– Joaquim Magalhães de Castro
The previously mentioned “gardens of Rangamati” extend to the foot of the Bhutanese mountain from which flow the waters of the Kaljani, tributary of the Torsha, the great river that is born in Bhutan and irrigates its plains before draining into the Brahmaputra. On its right bank Jayagon was built up and along the years much expanded.
When we arrived there the streets of the city were full with groups of revelers with their faces covered with a colored powder in a kind of early celebration of the holi, a Hindu festival now much in vogue in the Western world after being forcibly integrated – for obvious mercantilist reasons – in the calendar of Europe summer festivals. An old and decayed Europe in search of new sensations. Ridiculous is this adoption, as it is Thanksgiving or the Halloween, each by itself and all together, manifestations unrelated to the European vernacular tradition. The presence of innumerable Bhutanese among the native Bengalese is obvious and differentiates this city from all others we hitherto traveled.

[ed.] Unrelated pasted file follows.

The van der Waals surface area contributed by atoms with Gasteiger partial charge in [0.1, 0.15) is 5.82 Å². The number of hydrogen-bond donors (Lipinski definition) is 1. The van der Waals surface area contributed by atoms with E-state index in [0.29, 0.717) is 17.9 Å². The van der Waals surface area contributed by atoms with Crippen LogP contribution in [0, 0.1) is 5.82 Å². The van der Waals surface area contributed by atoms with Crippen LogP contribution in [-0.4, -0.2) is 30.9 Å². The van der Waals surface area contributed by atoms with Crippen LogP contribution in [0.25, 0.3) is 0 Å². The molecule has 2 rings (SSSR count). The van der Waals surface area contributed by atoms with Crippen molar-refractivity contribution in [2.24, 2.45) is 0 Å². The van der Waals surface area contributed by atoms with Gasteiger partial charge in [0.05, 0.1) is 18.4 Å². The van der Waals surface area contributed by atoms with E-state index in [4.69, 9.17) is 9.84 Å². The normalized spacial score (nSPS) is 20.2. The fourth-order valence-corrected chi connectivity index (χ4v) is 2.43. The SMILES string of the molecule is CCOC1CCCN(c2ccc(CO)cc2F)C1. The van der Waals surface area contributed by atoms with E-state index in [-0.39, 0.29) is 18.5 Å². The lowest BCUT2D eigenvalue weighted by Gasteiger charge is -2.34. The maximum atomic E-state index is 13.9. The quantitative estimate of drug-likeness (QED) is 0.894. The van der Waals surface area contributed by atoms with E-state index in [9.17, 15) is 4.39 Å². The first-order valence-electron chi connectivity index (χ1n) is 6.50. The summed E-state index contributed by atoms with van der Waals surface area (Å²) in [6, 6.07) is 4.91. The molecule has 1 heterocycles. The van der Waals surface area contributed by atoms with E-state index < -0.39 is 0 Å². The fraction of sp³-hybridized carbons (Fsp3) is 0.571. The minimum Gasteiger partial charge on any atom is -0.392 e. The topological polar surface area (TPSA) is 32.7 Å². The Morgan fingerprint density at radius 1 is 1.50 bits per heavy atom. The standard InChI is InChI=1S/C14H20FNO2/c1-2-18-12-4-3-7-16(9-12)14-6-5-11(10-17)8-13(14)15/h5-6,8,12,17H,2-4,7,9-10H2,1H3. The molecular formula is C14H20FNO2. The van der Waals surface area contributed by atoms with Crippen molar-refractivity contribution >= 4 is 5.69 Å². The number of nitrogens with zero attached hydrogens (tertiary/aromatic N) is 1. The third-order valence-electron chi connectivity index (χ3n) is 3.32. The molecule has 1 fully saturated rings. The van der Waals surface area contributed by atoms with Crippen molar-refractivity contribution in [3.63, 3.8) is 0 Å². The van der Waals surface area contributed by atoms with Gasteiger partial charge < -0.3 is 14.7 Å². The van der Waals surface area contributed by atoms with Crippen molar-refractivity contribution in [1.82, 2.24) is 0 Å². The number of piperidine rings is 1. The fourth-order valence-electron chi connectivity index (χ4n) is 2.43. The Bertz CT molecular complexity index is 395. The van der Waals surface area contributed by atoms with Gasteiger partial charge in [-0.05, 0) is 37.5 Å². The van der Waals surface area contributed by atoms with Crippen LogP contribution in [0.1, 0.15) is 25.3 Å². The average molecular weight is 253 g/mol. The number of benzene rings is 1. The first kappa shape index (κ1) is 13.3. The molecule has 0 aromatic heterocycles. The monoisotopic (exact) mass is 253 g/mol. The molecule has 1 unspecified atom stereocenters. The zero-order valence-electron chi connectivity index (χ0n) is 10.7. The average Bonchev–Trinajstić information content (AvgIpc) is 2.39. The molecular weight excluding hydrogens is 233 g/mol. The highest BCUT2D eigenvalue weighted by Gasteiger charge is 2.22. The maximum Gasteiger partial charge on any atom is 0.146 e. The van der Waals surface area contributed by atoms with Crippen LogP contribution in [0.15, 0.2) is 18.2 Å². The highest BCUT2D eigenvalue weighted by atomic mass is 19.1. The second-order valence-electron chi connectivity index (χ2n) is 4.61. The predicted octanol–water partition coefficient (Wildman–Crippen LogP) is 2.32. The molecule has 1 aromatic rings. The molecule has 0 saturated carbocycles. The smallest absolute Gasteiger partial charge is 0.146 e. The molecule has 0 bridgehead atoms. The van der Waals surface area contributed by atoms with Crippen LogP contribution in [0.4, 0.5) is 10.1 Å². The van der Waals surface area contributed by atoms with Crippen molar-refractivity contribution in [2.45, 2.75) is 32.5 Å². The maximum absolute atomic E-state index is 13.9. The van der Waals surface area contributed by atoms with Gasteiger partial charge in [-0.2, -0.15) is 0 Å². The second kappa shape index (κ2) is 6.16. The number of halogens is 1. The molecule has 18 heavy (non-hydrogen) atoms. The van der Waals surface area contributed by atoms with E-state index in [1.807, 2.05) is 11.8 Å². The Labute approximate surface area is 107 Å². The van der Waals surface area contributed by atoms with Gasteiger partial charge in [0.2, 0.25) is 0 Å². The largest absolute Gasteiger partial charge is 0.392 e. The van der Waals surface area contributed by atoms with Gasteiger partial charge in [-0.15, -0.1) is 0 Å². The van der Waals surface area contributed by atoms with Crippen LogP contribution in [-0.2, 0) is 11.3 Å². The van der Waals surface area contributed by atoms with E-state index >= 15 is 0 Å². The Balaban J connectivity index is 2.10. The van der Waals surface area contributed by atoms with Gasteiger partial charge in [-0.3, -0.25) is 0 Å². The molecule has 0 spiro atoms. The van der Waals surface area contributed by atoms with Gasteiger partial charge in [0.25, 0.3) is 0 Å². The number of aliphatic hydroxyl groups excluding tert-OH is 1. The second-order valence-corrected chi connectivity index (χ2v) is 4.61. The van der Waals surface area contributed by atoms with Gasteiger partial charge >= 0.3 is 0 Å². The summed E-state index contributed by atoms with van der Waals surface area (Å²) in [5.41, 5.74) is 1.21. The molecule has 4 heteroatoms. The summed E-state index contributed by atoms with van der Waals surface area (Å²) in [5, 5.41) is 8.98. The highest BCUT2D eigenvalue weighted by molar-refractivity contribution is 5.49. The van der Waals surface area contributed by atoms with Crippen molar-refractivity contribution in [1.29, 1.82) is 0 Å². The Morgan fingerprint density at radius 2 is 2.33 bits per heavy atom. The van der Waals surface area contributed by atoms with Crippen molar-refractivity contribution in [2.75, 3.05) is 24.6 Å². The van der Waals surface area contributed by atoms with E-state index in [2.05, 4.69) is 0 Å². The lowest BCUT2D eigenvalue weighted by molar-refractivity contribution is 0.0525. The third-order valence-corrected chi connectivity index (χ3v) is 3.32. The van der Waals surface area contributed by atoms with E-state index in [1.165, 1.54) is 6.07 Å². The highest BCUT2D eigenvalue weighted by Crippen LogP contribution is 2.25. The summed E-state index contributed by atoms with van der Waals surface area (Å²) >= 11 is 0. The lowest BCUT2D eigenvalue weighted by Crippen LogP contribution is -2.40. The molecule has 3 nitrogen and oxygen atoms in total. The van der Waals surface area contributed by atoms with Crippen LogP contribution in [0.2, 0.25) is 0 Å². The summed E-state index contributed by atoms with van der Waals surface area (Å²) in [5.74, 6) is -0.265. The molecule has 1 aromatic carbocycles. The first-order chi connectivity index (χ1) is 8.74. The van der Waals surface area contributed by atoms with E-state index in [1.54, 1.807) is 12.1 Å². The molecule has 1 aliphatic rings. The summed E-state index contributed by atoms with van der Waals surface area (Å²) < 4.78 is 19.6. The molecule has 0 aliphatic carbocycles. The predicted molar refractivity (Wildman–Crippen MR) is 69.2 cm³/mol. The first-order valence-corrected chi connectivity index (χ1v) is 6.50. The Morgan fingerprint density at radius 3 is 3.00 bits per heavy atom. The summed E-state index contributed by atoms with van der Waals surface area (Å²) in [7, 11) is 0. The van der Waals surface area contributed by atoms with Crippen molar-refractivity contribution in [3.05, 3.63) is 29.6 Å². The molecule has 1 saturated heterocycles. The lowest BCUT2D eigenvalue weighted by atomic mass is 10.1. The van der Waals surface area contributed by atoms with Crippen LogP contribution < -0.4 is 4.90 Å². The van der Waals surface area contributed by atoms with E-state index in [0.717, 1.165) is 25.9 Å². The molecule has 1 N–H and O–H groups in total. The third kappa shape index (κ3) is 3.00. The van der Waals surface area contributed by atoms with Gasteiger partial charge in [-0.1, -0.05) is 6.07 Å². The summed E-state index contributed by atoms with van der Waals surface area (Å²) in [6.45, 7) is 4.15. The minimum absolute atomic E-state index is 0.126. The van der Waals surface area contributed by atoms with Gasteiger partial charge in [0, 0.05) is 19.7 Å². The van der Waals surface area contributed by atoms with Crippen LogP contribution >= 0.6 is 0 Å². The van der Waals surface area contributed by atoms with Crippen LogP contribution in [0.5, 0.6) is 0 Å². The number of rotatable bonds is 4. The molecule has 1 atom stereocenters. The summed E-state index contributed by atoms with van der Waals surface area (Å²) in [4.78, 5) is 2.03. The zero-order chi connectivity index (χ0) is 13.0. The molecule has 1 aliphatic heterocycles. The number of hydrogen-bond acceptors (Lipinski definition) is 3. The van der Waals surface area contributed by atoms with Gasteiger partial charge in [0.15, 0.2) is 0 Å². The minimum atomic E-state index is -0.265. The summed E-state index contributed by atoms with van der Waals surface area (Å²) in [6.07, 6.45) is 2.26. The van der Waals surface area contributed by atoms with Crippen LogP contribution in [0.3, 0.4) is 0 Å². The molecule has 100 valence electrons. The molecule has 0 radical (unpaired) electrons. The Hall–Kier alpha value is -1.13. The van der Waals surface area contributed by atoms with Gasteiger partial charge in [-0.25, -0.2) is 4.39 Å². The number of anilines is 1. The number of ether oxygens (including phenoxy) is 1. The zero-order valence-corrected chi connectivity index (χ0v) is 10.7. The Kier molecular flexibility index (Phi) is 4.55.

Sangay Dorji, the guide that the travel agency Crown Bhutan had reserved to accompany us for the next six days, came to meet us at the hotel lobby in order to arrange entry into the country next morning. If he had not presented himself, it would have been impossible for us to differentiate him among the numerous Bhutan merchants present in town at that moment. Such is the cross-border promiscuity that the Indian consortium Dantak, responsible for the construction of access roads and within the rugged kingdom itself, welcomes the foreign tourists on behalf of the Bhutanese authorities with a board strategically placed in the center of Jayagon.
Despite the subtleties, Indian legal procedures were made the next morning at a Government branch off the main street. Only after, with the passports properly stamped, we pass under the colored arch that marks the threshold of the Lamaist kingdom and houses the Bhutanese immigration services. Sangay was waiting for us there. This time he wore a striped “gho”, a male tunic that is compulsory for public officials and students. Voluntarily, immediately he began giving us “information guide,” relevant or not. But, to be honest, suppressed by the breathless heat, our attention was elsewhere. We craved above all for some freshness and a more relaxed atmosphere. We departed in a van and while travelling I was able to have a glimpse of one of the various messages of the current monarch, Jigme Wangchuk, displayed in panels or strips of cloth along the way. After a gradual climb up the hill, with curves and countercurves, very dimly some of the thick fog was dissipated and the temperature dropped a few degrees, though the humidity was still the same. Where is the longed for blue sky?